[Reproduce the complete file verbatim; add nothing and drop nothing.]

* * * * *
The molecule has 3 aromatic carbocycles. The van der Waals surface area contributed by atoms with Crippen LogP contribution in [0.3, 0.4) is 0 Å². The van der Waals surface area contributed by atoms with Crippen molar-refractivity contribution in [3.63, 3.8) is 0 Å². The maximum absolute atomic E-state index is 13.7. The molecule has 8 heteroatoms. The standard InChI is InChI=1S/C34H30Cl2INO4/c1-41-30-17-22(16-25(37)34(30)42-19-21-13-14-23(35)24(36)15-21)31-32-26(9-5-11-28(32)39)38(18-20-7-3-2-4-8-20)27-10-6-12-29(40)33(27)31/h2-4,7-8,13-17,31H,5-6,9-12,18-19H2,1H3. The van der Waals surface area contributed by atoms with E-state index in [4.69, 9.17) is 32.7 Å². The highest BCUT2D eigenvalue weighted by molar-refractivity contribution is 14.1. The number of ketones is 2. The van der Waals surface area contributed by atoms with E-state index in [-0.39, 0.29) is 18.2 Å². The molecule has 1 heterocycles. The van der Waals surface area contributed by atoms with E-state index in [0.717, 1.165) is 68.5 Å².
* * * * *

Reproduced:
The molecule has 3 aromatic carbocycles. The van der Waals surface area contributed by atoms with Crippen LogP contribution in [0.3, 0.4) is 0 Å². The van der Waals surface area contributed by atoms with Crippen molar-refractivity contribution in [3.63, 3.8) is 0 Å². The maximum absolute atomic E-state index is 13.7. The molecule has 8 heteroatoms. The standard InChI is InChI=1S/C34H30Cl2INO4/c1-41-30-17-22(16-25(37)34(30)42-19-21-13-14-23(35)24(36)15-21)31-32-26(9-5-11-28(32)39)38(18-20-7-3-2-4-8-20)27-10-6-12-29(40)33(27)31/h2-4,7-8,13-17,31H,5-6,9-12,18-19H2,1H3. The van der Waals surface area contributed by atoms with E-state index in [4.69, 9.17) is 32.7 Å². The highest BCUT2D eigenvalue weighted by molar-refractivity contribution is 14.1. The number of ketones is 2. The van der Waals surface area contributed by atoms with E-state index in [-0.39, 0.29) is 18.2 Å². The molecule has 1 heterocycles. The van der Waals surface area contributed by atoms with E-state index in [0.717, 1.165) is 68.5 Å².